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Rights + Justice

A Year after a Police Car Slammed Dennis Hunter, His Family Welcomes Charges

A Vancouver officer faces speeding and driving without due care offences after a shocking crash.

Jen St. Denis 12 Sep 2023The Tyee

Jen St. Denis is a reporter with The Tyee covering civic issues. Find her on Twitter @JenStDen.

[Editor’s note: A video included in this story includes disturbing images of a police car hitting a pedestrian in a crash that left him with serious injuries, and contains vivid descriptions of body trauma. Please read cautiously and watch the videos at your own discretion.]

The ex-wife of a Vancouver man seriously injured when a police car smashed into him a year ago says it’s a great relief that the officer who was driving has been charged with three motor vehicle offences.

The delay in laying charges hurt their family, Rhonda Simpkins told The Tyee, especially Dennis Hunter, who was left with a fractured leg, road rash that led to a serious infection and injuries to his head and face that included a broken eye socket.

“The cop [went] back to work — it hasn’t affected his life at all,” Simpkins said. “Well, it’s severely affected the lives of our family and Dennis especially, just that feeling of there being no consequence.”

The collision was captured on surveillance video, showing Hunter standing motionless on East Hastings Street for several minutes at 3:20 a.m. on Sept. 20, 2022.

Then a police car suddenly drove into him, throwing him several metres from the vehicle.

Hunter was hit on a stretch of East Hastings where the speed limit is set at 30 km/h to protect vulnerable pedestrians in a neighbourhood where many residents struggle with addiction and mental health issues.

Simpkins said the length of time it took to complete the investigation has been hard for her and Hunter’s two teenage children. It’s also taken a toll on Hunter’s health.

“For the last year we’ve seen the paranoia grow as nothing happens,” Simpkins said. “In every conversation I have with him, he’s feeling like the cops are out to get him — and why wouldn't he?”

It took B.C.’s Independent Investigations Office, charged with investigating injuries or death as a result of police actions, 10 months to investigate the incident. On July 24 the office recommended motor vehicle charges for Cst. Jack Zhao.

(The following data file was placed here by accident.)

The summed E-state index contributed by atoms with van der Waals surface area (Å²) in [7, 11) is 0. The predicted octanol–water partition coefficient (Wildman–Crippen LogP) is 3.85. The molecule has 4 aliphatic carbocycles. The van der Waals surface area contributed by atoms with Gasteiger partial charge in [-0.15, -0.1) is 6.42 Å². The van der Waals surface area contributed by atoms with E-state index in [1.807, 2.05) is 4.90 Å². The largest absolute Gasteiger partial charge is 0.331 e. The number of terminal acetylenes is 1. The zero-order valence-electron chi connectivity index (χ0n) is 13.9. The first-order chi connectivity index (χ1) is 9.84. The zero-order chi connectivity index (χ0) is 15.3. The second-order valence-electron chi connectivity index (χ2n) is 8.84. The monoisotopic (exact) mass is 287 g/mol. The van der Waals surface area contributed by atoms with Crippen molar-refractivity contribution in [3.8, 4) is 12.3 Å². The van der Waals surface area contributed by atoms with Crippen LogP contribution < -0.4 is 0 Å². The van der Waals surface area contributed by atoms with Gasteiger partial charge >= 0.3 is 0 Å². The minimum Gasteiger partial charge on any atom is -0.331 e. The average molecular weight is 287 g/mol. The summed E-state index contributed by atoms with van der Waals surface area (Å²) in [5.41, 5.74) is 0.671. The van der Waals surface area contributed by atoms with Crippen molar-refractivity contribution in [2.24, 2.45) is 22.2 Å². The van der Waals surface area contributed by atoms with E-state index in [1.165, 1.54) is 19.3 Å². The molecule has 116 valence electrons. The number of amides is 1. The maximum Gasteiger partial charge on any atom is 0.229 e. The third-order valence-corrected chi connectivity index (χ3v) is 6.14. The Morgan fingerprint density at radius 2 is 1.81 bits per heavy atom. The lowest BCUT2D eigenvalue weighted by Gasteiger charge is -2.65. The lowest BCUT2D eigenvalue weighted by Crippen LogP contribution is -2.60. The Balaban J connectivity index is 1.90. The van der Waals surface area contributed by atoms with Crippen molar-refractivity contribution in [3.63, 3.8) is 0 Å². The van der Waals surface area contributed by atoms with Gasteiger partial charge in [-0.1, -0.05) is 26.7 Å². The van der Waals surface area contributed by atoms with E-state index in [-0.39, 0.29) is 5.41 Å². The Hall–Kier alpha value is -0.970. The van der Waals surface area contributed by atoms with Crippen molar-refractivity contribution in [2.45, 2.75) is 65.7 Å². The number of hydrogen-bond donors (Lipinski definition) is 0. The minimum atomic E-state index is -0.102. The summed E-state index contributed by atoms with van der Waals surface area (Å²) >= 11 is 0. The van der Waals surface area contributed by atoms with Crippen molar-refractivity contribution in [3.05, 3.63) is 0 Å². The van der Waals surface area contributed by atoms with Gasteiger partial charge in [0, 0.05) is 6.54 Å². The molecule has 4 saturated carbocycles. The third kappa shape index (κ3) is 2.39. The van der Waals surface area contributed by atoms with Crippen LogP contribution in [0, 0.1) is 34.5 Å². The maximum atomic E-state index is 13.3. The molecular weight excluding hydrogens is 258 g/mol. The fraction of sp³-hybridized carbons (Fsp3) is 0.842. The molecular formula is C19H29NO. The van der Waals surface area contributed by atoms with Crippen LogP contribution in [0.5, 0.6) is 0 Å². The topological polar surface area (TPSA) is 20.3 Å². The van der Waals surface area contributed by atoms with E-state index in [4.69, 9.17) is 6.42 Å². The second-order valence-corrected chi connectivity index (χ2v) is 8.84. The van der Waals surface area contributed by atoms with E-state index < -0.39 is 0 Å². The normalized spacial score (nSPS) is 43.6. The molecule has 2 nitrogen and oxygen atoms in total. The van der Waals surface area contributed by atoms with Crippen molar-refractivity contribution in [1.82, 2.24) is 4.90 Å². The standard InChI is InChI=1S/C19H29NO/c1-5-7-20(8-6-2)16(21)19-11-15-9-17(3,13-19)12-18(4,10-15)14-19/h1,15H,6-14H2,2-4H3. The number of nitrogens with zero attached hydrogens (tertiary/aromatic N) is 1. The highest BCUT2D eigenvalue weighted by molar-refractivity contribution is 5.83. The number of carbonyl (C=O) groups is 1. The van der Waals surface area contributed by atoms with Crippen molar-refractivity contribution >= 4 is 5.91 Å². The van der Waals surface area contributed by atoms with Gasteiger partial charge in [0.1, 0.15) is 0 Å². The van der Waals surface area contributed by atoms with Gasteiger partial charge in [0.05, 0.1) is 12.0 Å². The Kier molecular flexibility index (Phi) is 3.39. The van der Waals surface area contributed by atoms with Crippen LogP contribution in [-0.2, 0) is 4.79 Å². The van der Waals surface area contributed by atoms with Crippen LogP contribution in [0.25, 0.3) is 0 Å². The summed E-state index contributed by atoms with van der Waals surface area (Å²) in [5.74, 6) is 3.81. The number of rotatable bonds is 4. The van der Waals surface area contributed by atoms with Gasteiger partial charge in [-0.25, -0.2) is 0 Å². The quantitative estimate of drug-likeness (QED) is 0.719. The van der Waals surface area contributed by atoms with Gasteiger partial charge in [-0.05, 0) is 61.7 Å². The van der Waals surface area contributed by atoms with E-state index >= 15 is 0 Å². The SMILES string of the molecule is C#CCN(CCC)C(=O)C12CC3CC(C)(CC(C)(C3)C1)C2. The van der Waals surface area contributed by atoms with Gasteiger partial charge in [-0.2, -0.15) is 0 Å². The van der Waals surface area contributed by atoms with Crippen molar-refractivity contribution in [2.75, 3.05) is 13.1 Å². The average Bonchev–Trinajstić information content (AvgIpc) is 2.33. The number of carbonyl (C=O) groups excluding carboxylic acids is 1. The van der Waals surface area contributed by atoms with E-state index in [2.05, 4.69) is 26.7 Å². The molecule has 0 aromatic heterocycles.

The BC Prosecution Service announced last week that Zhao would be charged with three motor vehicle act offences: speeding, driving without due care and attention, and failing to exercise due care to avoid colliding with a pedestrian. His first court date is Sept. 28. The prosecution service will consider evidence gathered by the IIO.

Simpkins said she was told by an IIO investigator that the investigation took a long time because some eyewitness accounts did not match what was shown on the videos of the collision.

[Content warning: This video shows a police car hitting a pedestrian, who survived the collision. Viewer discretion is advised.]

Video shared with the permission of the man who was struck.

In an interview, the IIO’s civilian director, Ron MacDonald, said the watchdog has struggled to retain staff and that was affecting investigations. Recently, the agency has gotten a funding boost from the provincial government to increase pay and hire more investigators.

With a huge increase in police-involved shootings to investigate and staff stretched thin, MacDonald said cases like the East Hastings collision have taken longer to complete. In 2022, the IIO investigated 27 officer-involved shootings, compared to the yearly average of seven.

MacDonald said the office also has to make sure investigations into traffic offences involving police are thorough.

“The officers have access to very experienced counsel and they examine our files very, very carefully,” MacDonald said.

“Often they do result in contested trials. We want to make sure the file is as complete as possible, and we want to make sure we’ve examined every potential area of evidence as we can. If we have to do additional work on a video to have it enhanced, we’ll do that.”

The Vancouver Police Department previously told The Tyee that Zhao remained on duty following the incident.

During a Sept. 23, 2022, press conference, VPD media liaison officer Steve Addison also said that police officers can use their laptops while doing patrols and are exempt from B.C.’s distracted driving prohibitions on using devices while driving.

Simpkins said there needs to be consequences when police injure people.

“It shouldn't happen, and if it does it can't be just pushed over like his life didn't matter, like it was OK, because it’s not,” Simpkins said. “And my kids need to see that it's not OK, and if something like that happens that there’s going to be someone held accountable.”  [Tyee]

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